Wednesday, August 30, 2006

Reality Cheques : Status of Women Canada (Part 2)

Another assertion, this time from the infamous Monica Lysack of the Childcare Advocacy people. She tells us that the new Universal Childcare Benefit unfairly helps families where one parent stays home, because those families have "little or no childcare expense."

I'm struggling here, so perhaps someone can explain. Let's take a typical couple about to have their first child. Let's suppose both parents are in work, and making $50,000 each. The baby is on the horizon and it's time to decide what to do.

If they both choose to keep working, they might have (say) $12,000 in daycare expenses. These are tax deductible, so the actual cost is closer to $8,000. Net result, a joint income of around $92,000 and a marginal tax rate of around 30-something percent.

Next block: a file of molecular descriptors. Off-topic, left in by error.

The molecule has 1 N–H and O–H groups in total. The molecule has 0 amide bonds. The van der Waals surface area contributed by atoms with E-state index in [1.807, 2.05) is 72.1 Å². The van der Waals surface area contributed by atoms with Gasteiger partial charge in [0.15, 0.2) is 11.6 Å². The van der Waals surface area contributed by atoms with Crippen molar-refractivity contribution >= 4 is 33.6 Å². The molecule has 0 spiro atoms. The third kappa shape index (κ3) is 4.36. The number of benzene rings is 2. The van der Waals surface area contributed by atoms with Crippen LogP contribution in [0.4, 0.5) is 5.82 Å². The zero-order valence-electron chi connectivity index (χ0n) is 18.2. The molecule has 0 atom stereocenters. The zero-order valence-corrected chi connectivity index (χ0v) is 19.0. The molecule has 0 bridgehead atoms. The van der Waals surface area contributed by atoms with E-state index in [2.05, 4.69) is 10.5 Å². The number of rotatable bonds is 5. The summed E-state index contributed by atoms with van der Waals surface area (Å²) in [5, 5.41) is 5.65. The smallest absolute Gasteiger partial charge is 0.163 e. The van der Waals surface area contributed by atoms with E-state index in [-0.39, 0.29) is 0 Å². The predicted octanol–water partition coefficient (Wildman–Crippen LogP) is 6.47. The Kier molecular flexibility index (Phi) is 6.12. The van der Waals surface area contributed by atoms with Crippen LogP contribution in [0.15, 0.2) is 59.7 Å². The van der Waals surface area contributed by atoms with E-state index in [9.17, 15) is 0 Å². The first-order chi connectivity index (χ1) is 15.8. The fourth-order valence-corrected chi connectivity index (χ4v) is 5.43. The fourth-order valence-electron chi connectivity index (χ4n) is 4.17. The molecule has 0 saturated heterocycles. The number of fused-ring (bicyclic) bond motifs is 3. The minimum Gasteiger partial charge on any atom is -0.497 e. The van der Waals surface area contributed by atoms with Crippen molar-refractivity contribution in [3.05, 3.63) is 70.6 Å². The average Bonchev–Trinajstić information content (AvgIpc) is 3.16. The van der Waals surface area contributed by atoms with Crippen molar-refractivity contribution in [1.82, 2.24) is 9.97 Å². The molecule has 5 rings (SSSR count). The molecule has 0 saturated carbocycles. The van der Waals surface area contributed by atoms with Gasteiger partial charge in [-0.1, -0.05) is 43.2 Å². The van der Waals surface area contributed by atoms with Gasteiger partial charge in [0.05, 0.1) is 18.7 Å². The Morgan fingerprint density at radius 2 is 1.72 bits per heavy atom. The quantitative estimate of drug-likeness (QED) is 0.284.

If they choose for one of them to stay home, they lose $50,000 in income. Additionally (using my own experience) they have to spend more on heating, cooling and lighting at home, because there is someone at home at all times. Net result, an income of around $49,000 having taken off the extra expenses.

Please help me out, because unlike Monica, I really don't see how $92,000 is worse off than $49,000. But if she really feels that strongly about it, I'm willing to swap salaries.